Methods to assess changes in human brain structure across the lifecourse
Dickie, David Alexander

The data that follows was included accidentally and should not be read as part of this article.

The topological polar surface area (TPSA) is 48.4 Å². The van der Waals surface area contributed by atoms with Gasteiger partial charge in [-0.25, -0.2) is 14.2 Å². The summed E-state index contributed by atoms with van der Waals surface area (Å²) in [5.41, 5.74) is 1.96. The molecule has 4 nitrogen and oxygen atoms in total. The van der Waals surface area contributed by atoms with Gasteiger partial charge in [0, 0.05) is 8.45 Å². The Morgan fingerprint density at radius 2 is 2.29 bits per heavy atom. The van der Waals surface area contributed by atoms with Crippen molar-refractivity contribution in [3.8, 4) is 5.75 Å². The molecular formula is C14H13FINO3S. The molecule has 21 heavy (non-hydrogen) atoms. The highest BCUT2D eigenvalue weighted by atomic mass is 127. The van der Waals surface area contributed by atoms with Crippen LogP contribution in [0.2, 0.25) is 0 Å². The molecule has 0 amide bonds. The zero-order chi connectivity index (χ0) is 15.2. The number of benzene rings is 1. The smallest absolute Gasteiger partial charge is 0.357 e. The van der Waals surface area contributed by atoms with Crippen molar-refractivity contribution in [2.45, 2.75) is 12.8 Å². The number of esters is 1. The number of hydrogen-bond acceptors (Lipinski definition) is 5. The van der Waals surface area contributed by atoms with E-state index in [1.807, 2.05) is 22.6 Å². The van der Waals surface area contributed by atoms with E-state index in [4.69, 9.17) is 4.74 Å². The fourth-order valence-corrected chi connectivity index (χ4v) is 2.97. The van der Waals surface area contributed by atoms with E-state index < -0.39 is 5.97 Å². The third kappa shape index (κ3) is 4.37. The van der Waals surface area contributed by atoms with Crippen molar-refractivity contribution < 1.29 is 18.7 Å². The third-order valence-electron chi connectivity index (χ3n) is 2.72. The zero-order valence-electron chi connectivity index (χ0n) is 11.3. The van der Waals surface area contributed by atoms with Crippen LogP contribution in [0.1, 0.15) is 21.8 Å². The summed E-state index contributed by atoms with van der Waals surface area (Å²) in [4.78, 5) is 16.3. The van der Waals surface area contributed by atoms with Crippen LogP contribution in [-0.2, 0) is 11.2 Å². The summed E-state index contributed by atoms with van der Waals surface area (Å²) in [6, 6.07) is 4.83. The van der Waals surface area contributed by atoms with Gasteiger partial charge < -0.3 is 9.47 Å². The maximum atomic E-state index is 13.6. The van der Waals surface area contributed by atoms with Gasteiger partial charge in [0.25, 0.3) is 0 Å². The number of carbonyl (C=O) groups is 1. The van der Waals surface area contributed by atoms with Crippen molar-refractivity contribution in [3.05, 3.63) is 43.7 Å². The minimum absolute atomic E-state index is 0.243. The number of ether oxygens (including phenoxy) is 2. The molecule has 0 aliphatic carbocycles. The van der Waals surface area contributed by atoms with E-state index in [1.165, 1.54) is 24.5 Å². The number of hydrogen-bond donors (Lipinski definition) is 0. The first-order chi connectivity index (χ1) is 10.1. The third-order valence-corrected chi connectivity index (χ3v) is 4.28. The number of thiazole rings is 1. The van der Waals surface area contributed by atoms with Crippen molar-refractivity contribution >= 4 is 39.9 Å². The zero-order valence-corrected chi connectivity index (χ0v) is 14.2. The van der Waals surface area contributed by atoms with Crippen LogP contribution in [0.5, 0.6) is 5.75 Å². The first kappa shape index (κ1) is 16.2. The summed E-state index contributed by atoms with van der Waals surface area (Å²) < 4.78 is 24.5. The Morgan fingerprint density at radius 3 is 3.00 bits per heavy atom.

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Human brain structure can be measured across the lifecourse (“in vivo”) with magnetic resonance imaging (MRI). MRI data are often used to create “atlases” and statistical models of brain structure across the lifecourse. These methods may define how brain structure changes through life and support diagnoses of increasingly common, yet still fatal, age-related neurodegenerative diseases. As diseases such as Alzheimer’s (AD) cast an ever growing shadow over our ageing population, it is vitally important to robustly define changes which are normal for age and those which are pathological. This work therefore assessed existing MR brain image data, atlases, and statistical models. These assessments led me to propose novel methods for accurately defining the distributions and boundaries of normal ageing and pathological brain structure. A systematic review found that there were fewer than 100 appropriately tested normal subjects aged ≥60 years openly available worldwide. These subjects did not have the range of MRI sequences required to effectively characterise the features of brain ageing. The majority of brain image atlases identified in this review were found to contain data from few or no subjects aged ≥60 years and were in a limited range of MRI sequences. All of these atlases were created with parametric (mean-based) statistics that require the assumptions of equal variance and Gaussian distributions. When these assumptions are not met, mean-based atlases and models may not well represent the distributions and boundaries of brain structure. I tested these assumptions and found that they were not met in whole brain, subregional, and voxel-based models of ~580 subjects from across the lifecourse (0- 90 years). I then implemented novel whole brain, subregional, and voxel-based statistics, e.g. percentile rank atlases and nonparametric effect size estimates. The equivalent parametric statistics led to errors in classification and inflated effects by up to 45% in normal ageing-AD comparisons. I conclude that more MR brain image data, age appropriate atlases, and nonparametric statistical models are needed to define the true limits of normal brain structure. Accurate definition of these limits will ultimately improve diagnoses, treatment, and outcome of neurodegenerative disease.